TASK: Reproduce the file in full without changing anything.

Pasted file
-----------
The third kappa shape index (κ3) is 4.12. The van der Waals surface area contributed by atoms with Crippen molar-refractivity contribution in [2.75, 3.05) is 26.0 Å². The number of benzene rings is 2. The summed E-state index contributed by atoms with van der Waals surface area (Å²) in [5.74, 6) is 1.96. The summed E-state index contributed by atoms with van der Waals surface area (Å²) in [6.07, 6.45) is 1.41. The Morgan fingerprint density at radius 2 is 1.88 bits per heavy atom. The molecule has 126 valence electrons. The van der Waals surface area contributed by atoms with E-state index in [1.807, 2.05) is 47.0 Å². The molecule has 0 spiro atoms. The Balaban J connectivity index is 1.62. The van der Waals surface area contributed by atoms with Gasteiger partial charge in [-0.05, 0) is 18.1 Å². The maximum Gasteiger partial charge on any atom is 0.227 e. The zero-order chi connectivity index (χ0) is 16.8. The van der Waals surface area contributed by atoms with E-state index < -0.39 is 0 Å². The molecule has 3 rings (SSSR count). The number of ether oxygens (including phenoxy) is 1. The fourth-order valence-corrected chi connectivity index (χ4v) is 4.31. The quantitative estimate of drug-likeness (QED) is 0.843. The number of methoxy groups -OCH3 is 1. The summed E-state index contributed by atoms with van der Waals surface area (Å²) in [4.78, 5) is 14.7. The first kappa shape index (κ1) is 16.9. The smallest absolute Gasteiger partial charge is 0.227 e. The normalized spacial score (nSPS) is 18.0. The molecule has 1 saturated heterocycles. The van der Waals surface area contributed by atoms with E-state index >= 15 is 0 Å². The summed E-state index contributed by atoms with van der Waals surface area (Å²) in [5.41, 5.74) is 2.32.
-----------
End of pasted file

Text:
The third kappa shape index (κ3) is 4.12. The van der Waals surface area contributed by atoms with Crippen molar-refractivity contribution in [2.75, 3.05) is 26.0 Å². The number of benzene rings is 2. The summed E-state index contributed by atoms with van der Waals surface area (Å²) in [5.74, 6) is 1.96. The summed E-state index contributed by atoms with van der Waals surface area (Å²) in [6.07, 6.45) is 1.41. The Morgan fingerprint density at radius 2 is 1.88 bits per heavy atom. The molecule has 126 valence electrons. The van der Waals surface area contributed by atoms with E-state index in [1.807, 2.05) is 47.0 Å². The molecule has 0 spiro atoms. The Balaban J connectivity index is 1.62. The van der Waals surface area contributed by atoms with Gasteiger partial charge in [-0.05, 0) is 18.1 Å². The maximum Gasteiger partial charge on any atom is 0.227 e. The zero-order chi connectivity index (χ0) is 16.8. The van der Waals surface area contributed by atoms with E-state index < -0.39 is 0 Å². The molecule has 3 rings (SSSR count). The number of ether oxygens (including phenoxy) is 1. The fourth-order valence-corrected chi connectivity index (χ4v) is 4.31. The quantitative estimate of drug-likeness (QED) is 0.843. The number of methoxy groups -OCH3 is 1. The summed E-state index contributed by atoms with van der Waals surface area (Å²) in [4.78, 5) is 14.7. The first kappa shape index (κ1) is 16.9. The smallest absolute Gasteiger partial charge is 0.227 e. The normalized spacial score (nSPS) is 18.0. The molecule has 1 saturated heterocycles. The van der Waals surface area contributed by atoms with E-state index >= 15 is 0 Å². The summed E-state index contributed by atoms with van der Waals surface area (Å²) in [5.41, 5.74) is 2.32.